How to Reduce Tool Failure with CNC Tool Breakage Detection
Tool breakage has always been a challenge for machining operations. These breaks can occur during regular machining cycles due to tool wear that eventually results in failure. They may also occur due to improper settings, human error, equipment malfunction, or for a variety of other reasons.
When tools break, costs pile up. Downtime means fewer first-quality pieces and potential missed deliveries. It also drives up labor and materials costs from scrap and additional labor for reworkable pieces.
However, recent years have seen a growth in accurate and dependable tool monitoring systems that operate in conjunction with production monitoring to prolong the life of tools or predict their failure.
This article will define tool breakage, discuss common tool break detection technologies, and address ways to avoid a costly break.
What is CNC Tool Breakage Detection?
There are a wide variety of tools used in CNC machining. Tool breakage detection consists of control system technologies where the breakage of a tool signals the operator of the break.
When these alarms happen, the machining cycle may stop, allowing operators to replace the tool and prevent damage to the machine. Depending on the type of break, tool detection can help recover a part before it becomes scrap.
Types of Tool Breaking Technologies
Tool break detection offers many benefits, including:
- Better Accuracy
- Reduced Scrap and Rework
- Lower Costs
- Higher Efficiency
- Reduced Operator Handling
There are several active technologies used in CNC machining that enable manufacturers to realize these benefits. The type of system used for tooling breakage detection may consist of one or more of the following technologies.
They’re often tied to production monitoring systems and ideally IIoT platforms that can analyze tooling data in the cloud to better predict breakages in the future. One innovation in the area of non-contact technologies is the use of high-frequency data that helps diagnose, predict and avoid failures. This technology is sensorless and uses instantaneous real-time data pulled at an extremely high rate to build accurate tool failure detection models.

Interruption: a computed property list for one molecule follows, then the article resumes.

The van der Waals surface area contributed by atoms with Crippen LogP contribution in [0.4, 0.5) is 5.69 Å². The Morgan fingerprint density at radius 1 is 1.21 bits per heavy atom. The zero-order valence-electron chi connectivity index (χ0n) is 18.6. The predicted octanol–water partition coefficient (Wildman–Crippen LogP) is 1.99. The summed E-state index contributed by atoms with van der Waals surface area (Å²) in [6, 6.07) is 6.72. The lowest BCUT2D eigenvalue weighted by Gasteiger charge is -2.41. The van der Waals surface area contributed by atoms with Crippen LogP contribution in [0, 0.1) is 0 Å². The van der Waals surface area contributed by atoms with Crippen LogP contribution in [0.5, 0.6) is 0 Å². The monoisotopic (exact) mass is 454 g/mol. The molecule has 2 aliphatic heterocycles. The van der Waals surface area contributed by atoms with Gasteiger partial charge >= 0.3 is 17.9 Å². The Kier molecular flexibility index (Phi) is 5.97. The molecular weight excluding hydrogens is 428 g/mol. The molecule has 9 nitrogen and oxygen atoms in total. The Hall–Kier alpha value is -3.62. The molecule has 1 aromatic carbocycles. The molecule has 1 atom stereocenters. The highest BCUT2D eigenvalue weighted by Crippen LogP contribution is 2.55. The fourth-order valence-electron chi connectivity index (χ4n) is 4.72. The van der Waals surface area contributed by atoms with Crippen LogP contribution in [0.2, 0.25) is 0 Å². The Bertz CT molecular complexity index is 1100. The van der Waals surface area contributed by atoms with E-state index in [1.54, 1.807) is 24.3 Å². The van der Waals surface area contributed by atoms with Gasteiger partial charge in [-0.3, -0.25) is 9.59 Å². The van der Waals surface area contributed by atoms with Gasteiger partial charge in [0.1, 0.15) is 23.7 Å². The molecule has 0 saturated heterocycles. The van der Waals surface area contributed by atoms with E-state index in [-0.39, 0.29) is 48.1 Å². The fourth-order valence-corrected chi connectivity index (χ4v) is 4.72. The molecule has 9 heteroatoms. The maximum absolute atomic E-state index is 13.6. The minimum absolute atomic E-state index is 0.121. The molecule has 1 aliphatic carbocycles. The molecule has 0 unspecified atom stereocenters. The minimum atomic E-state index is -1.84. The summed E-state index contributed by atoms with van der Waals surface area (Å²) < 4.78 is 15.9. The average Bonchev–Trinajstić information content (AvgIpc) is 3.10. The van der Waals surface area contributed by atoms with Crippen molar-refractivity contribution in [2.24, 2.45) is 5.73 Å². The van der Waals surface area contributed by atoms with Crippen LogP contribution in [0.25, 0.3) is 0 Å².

Wired break detection systems are straightforward. The hardware used to detect breaks is physically attached to key components of the machine where breaks can occur. They’re usually less expensive than other technologies because the communication devices don’t need to be embedded into hardware.
Wired systems are a good choice for tool break detection in equipment where the motion needed to work the piece is straightforward. However, the quality of analysis, alarm speed, and response speed when breaks occur will make the difference. Wired systems are only as good as the speed of the response, quality of the analysis, and insight yielded.
A benefit of wired technology is that it can be linked directly to a factory-wide tool monitoring solution. This vastly improves the quality of analysis of tool breakage allowing predictive and prescriptive strategies to be deployed for better tool life and less breakage.
Wireless technologies are just as accurate as wired technologies. One consideration is the range of the wireless hardware to the controller or the access point to the platform that monitors production and sends alerts. Most shops are arranged where the range isn’t an issue.